My interest in the Azure Kinect DK has increased since I was able to get my hands on one of the devices. Because of the Azure branding, I expected it to only be a streaming device for getting data into the Azure Cloud for processing. My expectation was wrong. While the device is supported by Azure branded services, it is a fully implemented device with local functionality of its own. In this post I will only give a brief introduction to the Azure Kinect DK. In the future, I will go deeper into the code.
The Azure Kinect DK comes with the camera itself, a USB-C to USB-A cable, and an external power supply. When connected to a computer that supports USB-C Power Delivery, only the USB-C cable is needed. The SDK for the Azure Kinect DK is available from Microsoft for free.
It works on Ubuntu Linux 18.04 in addition to working on Windows! To install the tools on Linux you can do the following.
sudo apt install k4a-tools
The Azure Kinect DK has a solid feel to the build. The body of the Kinect itself is an anodized aluminum. The back end of the Kinect is covered with a plastic sleeve that slides off to show additional mounting options. In addition to the standard quarter-inch screw mount that is commonly found on cameras, removing the sleeve on the underside of the the Azure Kinect DK exposes screw mounts on the side. The distance between the screw holes and the screw size is labeled. (The spacing of these holes can also be found on the Azure Kinect specifications page)
Field of View
There are three cameras on the device. An item being within the field of view (FoV) of one of the cameras does not indicate that it is within the FoV of all three of them. There are two depth sensing cameras: one with a narrow FoV and another with a wide FoV. There is also a color (RGB) camera. The following diagram is from Microsoft’s site showing the three fields of view of the cameras.
I thought that the following image was especially useful in showing the differences in the FoV. If the unit were facing a wall straight on from 2,000 meters this is the overlapping area of what each camera would be able to see. Note that the RGB camera can work in two aspect ratios 16:9 and 4:3.
The Kinect has a number of sensors within it. The most obvious ones are in the cameras (RGB camera and depth camera). There is also a microphone array on the top of the Kinect. It is composed of 7 microphones. The computer sees it as a regular USB audio device.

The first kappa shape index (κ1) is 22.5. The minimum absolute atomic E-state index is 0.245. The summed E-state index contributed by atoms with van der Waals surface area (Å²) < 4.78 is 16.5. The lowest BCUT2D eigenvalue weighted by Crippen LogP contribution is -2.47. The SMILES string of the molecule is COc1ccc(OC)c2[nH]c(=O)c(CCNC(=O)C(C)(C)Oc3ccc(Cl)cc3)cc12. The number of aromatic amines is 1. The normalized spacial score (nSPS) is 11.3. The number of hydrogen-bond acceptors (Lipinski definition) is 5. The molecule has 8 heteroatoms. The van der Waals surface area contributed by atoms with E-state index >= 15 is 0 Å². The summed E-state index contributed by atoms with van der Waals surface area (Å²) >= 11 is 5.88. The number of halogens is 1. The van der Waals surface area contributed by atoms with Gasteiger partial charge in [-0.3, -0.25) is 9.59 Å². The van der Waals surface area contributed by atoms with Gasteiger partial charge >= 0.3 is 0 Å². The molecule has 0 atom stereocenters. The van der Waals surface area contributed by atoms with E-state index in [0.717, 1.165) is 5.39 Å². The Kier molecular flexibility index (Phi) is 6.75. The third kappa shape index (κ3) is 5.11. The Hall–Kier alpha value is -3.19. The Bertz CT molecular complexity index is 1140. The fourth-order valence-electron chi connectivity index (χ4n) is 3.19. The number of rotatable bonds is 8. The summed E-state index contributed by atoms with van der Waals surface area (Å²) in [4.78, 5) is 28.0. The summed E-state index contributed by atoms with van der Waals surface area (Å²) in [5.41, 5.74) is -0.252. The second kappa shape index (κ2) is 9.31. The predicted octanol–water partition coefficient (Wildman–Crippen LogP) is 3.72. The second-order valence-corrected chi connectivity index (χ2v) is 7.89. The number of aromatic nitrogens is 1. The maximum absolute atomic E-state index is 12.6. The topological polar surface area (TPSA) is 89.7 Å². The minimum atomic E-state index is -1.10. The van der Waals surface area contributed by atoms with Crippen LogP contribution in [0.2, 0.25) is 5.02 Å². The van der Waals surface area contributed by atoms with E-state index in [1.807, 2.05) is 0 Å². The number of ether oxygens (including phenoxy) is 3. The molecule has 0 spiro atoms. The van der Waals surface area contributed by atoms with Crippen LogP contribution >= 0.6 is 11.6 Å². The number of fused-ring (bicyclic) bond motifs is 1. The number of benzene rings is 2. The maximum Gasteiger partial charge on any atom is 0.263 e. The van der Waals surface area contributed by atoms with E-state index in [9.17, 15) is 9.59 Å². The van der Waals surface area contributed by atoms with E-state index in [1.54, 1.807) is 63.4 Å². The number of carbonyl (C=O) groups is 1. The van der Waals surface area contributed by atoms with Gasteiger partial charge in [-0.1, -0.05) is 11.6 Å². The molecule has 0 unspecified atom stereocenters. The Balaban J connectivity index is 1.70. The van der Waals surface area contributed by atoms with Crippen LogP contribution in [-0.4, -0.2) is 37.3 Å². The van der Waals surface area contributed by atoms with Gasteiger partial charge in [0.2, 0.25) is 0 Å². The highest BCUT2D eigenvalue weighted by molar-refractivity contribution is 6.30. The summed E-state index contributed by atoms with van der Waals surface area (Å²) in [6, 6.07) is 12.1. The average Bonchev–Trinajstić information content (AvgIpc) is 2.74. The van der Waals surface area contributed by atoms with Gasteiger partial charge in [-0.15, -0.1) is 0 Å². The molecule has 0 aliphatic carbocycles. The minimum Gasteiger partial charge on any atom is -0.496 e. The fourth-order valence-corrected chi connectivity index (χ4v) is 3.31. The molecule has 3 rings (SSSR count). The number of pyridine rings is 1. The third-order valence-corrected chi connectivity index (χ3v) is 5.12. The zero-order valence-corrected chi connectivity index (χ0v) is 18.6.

Another sensor, and one that I did not expect, is the motion sensor. There is a 6-degrees of freedom sensor within it that samples at a rate of 1.6 KHz, though it only reports updates to the host at a rate of 208 Hz. The IMU is based on the LDM6DSMUS. The sensor is mounted within the unit, close to but not quite to the center of the unit.
Like the previous versions of the Kinect, with this version you can record a data stream from it to be played back later. Recording is done from a command line and allows the frame rate to be specified. The only thing the command line utility will not record is the signals to the microphones. The resulting file is an MKV file where the sensor data is within some of the other streams. I was successful at viewing the RGB stream in some third party video players. The Azure Kinect DK contains a utility that can be used to open these files and play them back.
For body tracking a developer’s program grabs a sample from the camera and passes it through the Azure Kinect Tracker. The Tracker is a software component that can run either on the CPU or take advantage of the computational capabilities of the system’s GPU. After trying it out myself, I strongly encourage using the GPU. I am currently using a MacBook running Windows. With CPU based body tracking I wasn’t seeing the results that I was looking for. When I connected a NVIDIA GTX 1080 in an eGPU case I started to get body tracking rates of 20-25 FPS with two people in the scene.
I would describe the Azure Kinect DK as a C++ first kit. Most of the documentation that I have found on it is in C++. Microsoft did release a .NET SDK for the device also. But I have often had to refer to the C++ documentation to get information that I need. The .NET SDK is close enough to the C++ APIs for the C++ documentation to be sufficiently applicable. A lot of the APIs were intuitive.